Prosecutor Defends Choice to Pursue Karr
Aug. 29, 2006
BOULDER, Colo. (AP) _ Boulder County District Attorney Mary Lacy defended her decision to bring John Mark Karr back from Thailand to be investigated in the 1996 slaying of JonBenet Ramsey.
``The decisions were mine,'' Lacy said, one day after she dropped the case against the 41-year-old schoolteacher. ``I should be held accountable.''
Just as she began taking questions, a fire alarm disrupted the news conference, but it resumed a few minutes later.
Karr, a 41-year-old schoolteacher fascinated with JonBenet and Polly Klaas, a murdered California girl, said after his arrest in Thailand this month that he was with JonBenet at the time of her slaying, which he called an accident.
But DNA tests did not match Karr to material found on the girl's body. Prosecutors suggested in court papers that Karr was just a man with a twisted obsession who confessed to a crime he didn't commit.
The DNA mismatch between Karr and evidence in the Ramsey slaying was a setback for prosecutors, but they promised to continue searching for the six-year-old beauty queen's killer.
``This case is not closed,'' Lacy said before her news conference Tuesday.
JonBenet's aunt, Pamela Paugh, said that she wasn't terribly shocked to learn that Karr's public confession to being with JonBenet when she died didn't hold up.
``I think one of two things is going on: Either he is quite disturbed, and in that respect needs a lot of help and care, or he has perpetrated quite the fraud on the American public and the victims' families, and he needs help and a lot of care,'' Paugh told CBS' ``The Early Show.''
``For us, this isn't a story that ebbs and flows _ this is real life. So we have to maintain a certain amount of calmness through anything that happens. Otherwise you can be on a rollercoaster every week of your life.''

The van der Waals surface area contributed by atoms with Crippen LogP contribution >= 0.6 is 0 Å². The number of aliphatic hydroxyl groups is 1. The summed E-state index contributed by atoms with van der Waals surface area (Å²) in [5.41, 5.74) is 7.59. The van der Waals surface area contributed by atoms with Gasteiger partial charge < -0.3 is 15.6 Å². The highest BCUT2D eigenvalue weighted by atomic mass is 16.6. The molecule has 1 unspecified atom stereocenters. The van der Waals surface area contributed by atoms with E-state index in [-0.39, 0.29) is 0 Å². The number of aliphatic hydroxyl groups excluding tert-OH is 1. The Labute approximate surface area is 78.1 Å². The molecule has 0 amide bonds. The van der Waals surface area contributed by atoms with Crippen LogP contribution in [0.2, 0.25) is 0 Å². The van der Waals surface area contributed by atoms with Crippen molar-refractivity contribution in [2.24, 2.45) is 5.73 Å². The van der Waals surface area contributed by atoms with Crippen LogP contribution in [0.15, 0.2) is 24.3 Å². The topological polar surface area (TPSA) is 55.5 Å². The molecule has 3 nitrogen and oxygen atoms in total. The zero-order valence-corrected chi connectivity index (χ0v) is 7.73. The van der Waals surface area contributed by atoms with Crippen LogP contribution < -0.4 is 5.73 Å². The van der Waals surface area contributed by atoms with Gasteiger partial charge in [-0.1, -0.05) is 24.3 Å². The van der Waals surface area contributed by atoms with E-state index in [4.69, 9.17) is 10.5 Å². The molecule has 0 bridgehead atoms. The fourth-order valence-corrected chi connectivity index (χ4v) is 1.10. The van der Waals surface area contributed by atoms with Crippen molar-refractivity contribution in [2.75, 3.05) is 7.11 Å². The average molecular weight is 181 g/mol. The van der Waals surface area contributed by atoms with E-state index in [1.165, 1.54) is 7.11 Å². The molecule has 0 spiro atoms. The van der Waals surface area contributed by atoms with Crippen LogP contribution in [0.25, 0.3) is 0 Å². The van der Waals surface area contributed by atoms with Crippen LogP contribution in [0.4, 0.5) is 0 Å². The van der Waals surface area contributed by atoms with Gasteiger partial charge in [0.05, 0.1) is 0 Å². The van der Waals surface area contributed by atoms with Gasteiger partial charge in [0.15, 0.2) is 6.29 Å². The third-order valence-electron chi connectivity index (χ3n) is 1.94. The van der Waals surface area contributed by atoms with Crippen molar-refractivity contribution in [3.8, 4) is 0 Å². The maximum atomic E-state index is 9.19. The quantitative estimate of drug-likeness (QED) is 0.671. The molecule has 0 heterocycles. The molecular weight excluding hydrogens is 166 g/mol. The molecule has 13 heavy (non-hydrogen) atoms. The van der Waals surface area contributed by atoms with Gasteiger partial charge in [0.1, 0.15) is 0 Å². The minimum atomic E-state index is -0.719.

JonBenet's father found the little girl's body in the basement of their Boulder home on the day after Christmas 1996. For years, suspicion has focused on either an intruder or the girl's parents, John and Patsy Ramsey.
Prosecutors suggested in court papers that Karr was just a man with a twisted obsession who confessed to a crime he didn't commit. Karr had made graphic claims in a series of e-mails about JonBenet's killing, describing sexual acts with her, her death and writing at one point that he envisioned Johnny Depp playing him in a movie about how he killed JonBenet. He wrote that the movie would make $1 billion.
Karr was being held at the Boulder jail until he can be sent to Sonoma County, Calif., to face misdemeanor child pornography charges dating to 2001. An extradition hearing was scheduled for Tuesday afternoon.
Karr was never formally charged in the slaying. In court papers, Lacy defended the decision to arrest him and bring him back to the United States for further investigation, saying he might have otherwise fled and may have been targeting children in Thailand.
Lacy said Karr emerged as a suspect in April after he spent several years exchanging e-mails and 11 telephone calls with a University of Colorado journalism professor who had produced documentaries on the case.